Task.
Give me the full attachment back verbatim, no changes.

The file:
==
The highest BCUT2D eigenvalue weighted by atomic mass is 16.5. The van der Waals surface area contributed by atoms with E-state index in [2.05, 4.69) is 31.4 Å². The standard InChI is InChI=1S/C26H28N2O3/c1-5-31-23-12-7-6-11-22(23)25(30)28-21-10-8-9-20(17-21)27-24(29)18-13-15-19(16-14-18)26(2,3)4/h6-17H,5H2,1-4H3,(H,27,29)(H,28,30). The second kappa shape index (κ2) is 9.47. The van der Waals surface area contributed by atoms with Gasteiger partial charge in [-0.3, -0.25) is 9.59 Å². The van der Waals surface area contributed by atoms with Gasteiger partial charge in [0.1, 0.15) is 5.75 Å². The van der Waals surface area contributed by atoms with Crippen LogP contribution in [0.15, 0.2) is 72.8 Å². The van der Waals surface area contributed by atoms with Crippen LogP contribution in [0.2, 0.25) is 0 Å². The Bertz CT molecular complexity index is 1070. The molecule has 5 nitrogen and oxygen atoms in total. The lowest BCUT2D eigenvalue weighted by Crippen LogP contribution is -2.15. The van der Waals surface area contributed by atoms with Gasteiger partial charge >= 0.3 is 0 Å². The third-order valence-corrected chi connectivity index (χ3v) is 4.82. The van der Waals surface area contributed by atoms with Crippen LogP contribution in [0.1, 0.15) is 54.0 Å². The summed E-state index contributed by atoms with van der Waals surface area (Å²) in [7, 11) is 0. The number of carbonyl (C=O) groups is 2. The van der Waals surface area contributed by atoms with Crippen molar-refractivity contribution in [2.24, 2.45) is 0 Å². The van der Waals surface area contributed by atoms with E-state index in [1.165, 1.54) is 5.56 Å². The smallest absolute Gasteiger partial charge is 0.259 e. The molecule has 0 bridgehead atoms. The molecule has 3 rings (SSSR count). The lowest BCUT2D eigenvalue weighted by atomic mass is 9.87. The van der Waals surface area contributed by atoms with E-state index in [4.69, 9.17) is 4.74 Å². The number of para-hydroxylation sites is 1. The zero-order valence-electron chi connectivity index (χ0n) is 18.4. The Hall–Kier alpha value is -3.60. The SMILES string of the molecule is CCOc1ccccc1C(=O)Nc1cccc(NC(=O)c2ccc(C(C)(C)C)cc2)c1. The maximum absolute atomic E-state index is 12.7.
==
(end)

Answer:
The highest BCUT2D eigenvalue weighted by atomic mass is 16.5. The van der Waals surface area contributed by atoms with E-state index in [2.05, 4.69) is 31.4 Å². The standard InChI is InChI=1S/C26H28N2O3/c1-5-31-23-12-7-6-11-22(23)25(30)28-21-10-8-9-20(17-21)27-24(29)18-13-15-19(16-14-18)26(2,3)4/h6-17H,5H2,1-4H3,(H,27,29)(H,28,30). The second kappa shape index (κ2) is 9.47. The van der Waals surface area contributed by atoms with Gasteiger partial charge in [-0.3, -0.25) is 9.59 Å². The van der Waals surface area contributed by atoms with Gasteiger partial charge in [0.1, 0.15) is 5.75 Å². The van der Waals surface area contributed by atoms with Crippen LogP contribution in [0.15, 0.2) is 72.8 Å². The van der Waals surface area contributed by atoms with Crippen LogP contribution in [0.2, 0.25) is 0 Å². The Bertz CT molecular complexity index is 1070. The molecule has 5 nitrogen and oxygen atoms in total. The lowest BCUT2D eigenvalue weighted by Crippen LogP contribution is -2.15. The van der Waals surface area contributed by atoms with Gasteiger partial charge >= 0.3 is 0 Å². The third-order valence-corrected chi connectivity index (χ3v) is 4.82. The van der Waals surface area contributed by atoms with Crippen LogP contribution in [0.1, 0.15) is 54.0 Å². The summed E-state index contributed by atoms with van der Waals surface area (Å²) in [7, 11) is 0. The number of carbonyl (C=O) groups is 2. The van der Waals surface area contributed by atoms with Crippen molar-refractivity contribution in [2.24, 2.45) is 0 Å². The van der Waals surface area contributed by atoms with E-state index in [1.165, 1.54) is 5.56 Å². The smallest absolute Gasteiger partial charge is 0.259 e. The molecule has 0 bridgehead atoms. The molecule has 3 rings (SSSR count). The lowest BCUT2D eigenvalue weighted by atomic mass is 9.87. The van der Waals surface area contributed by atoms with E-state index in [4.69, 9.17) is 4.74 Å². The number of para-hydroxylation sites is 1. The zero-order valence-electron chi connectivity index (χ0n) is 18.4. The Hall–Kier alpha value is -3.60. The SMILES string of the molecule is CCOc1ccccc1C(=O)Nc1cccc(NC(=O)c2ccc(C(C)(C)C)cc2)c1. The maximum absolute atomic E-state index is 12.7.